4. Of or pertaining to heat; determined, measured, caused, or operated by heat.
The speed limitation imposed on an aircraft by aerodynamic overheating.
The release of heated fluids into a body of water, that results in increased water temperature that is harmful to the environment.
1. High sensibility to heat; pain caused by a slight degree of heat.
2. A condition in which the application of heat produces pain.
A condition marked by sensations of intense burning pain; causalgia.
A thermal condition; in a thermal manner, by means of or with regard to heat.
In physics, to bring into thermal equilibrium with the environment.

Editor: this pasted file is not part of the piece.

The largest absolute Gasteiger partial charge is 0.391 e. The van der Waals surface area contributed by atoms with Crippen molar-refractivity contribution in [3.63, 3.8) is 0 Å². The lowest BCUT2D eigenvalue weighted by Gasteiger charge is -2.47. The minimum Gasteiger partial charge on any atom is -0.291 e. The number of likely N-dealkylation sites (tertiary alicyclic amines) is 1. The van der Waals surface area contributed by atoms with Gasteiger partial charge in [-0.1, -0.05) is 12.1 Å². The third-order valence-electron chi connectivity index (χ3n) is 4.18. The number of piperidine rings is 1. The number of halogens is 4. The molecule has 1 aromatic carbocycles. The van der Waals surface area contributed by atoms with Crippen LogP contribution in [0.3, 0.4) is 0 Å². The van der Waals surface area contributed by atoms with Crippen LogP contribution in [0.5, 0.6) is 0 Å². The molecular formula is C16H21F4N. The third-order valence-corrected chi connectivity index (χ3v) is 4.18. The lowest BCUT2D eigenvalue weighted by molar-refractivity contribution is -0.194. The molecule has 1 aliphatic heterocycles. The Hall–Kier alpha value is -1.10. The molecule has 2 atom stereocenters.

The process of reducing the kinetic energy of neutrons by repeated collisions with other particles to approximately the thermal energy of atoms of the medium in which the neutrons are undergoing elastic scattering. The energy of the atoms is thermal in origin and neutrons with reduced energies are termed thermal neutrons.
A device whereby the ampere-strength of an electric current is measured by the quantity of heat that it generates.
Absence of pain when heat is applied.
thermanesthesia, thermanaesthesia, thermoanesthesia:
1. The inability to distinguish between heat and cold.
2. Absence or loss of heat-perception; insensibility to heat.
1. That which promotes warmth; heating, calefacient.
2. A heating medicine, a calefacient; medicines that cause heat.